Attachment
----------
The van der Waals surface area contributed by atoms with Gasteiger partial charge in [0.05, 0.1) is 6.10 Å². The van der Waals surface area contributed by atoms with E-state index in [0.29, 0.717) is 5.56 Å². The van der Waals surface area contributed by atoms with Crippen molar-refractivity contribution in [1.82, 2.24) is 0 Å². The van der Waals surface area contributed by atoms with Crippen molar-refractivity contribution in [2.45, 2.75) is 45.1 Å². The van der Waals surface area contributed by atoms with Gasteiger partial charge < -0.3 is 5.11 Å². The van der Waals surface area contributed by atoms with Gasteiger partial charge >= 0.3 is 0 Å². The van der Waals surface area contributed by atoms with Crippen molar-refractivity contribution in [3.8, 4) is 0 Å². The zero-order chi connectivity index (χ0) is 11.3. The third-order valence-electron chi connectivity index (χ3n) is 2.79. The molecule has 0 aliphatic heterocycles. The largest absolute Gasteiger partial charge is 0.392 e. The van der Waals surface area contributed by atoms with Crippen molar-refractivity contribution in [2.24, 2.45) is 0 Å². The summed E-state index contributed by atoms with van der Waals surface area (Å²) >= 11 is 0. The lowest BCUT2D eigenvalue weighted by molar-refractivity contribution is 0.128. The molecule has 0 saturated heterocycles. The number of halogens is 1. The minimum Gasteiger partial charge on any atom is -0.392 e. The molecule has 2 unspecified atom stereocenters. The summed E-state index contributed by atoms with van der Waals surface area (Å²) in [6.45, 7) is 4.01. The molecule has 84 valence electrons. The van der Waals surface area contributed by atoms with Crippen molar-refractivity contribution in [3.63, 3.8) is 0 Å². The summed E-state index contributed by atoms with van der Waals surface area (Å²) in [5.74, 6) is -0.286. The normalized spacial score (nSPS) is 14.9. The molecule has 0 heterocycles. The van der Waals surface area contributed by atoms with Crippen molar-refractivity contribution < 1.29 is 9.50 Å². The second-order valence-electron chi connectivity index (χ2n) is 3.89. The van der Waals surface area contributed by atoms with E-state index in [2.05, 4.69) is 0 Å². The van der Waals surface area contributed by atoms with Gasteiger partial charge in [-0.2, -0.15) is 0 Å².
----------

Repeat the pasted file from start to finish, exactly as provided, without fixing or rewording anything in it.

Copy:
The van der Waals surface area contributed by atoms with Gasteiger partial charge in [0.05, 0.1) is 6.10 Å². The van der Waals surface area contributed by atoms with E-state index in [0.29, 0.717) is 5.56 Å². The van der Waals surface area contributed by atoms with Crippen molar-refractivity contribution in [1.82, 2.24) is 0 Å². The van der Waals surface area contributed by atoms with Crippen molar-refractivity contribution in [2.45, 2.75) is 45.1 Å². The van der Waals surface area contributed by atoms with Gasteiger partial charge < -0.3 is 5.11 Å². The van der Waals surface area contributed by atoms with Gasteiger partial charge >= 0.3 is 0 Å². The van der Waals surface area contributed by atoms with Crippen molar-refractivity contribution in [3.8, 4) is 0 Å². The zero-order chi connectivity index (χ0) is 11.3. The third-order valence-electron chi connectivity index (χ3n) is 2.79. The molecule has 0 aliphatic heterocycles. The largest absolute Gasteiger partial charge is 0.392 e. The van der Waals surface area contributed by atoms with Crippen molar-refractivity contribution in [2.24, 2.45) is 0 Å². The summed E-state index contributed by atoms with van der Waals surface area (Å²) >= 11 is 0. The lowest BCUT2D eigenvalue weighted by molar-refractivity contribution is 0.128. The molecule has 0 saturated heterocycles. The number of halogens is 1. The minimum Gasteiger partial charge on any atom is -0.392 e. The molecule has 2 unspecified atom stereocenters. The summed E-state index contributed by atoms with van der Waals surface area (Å²) in [6.45, 7) is 4.01. The molecule has 84 valence electrons. The van der Waals surface area contributed by atoms with Crippen molar-refractivity contribution in [3.63, 3.8) is 0 Å². The summed E-state index contributed by atoms with van der Waals surface area (Å²) in [5.74, 6) is -0.286. The normalized spacial score (nSPS) is 14.9. The molecule has 0 heterocycles. The van der Waals surface area contributed by atoms with Crippen molar-refractivity contribution < 1.29 is 9.50 Å². The second-order valence-electron chi connectivity index (χ2n) is 3.89. The van der Waals surface area contributed by atoms with E-state index in [2.05, 4.69) is 0 Å². The van der Waals surface area contributed by atoms with Gasteiger partial charge in [-0.2, -0.15) is 0 Å².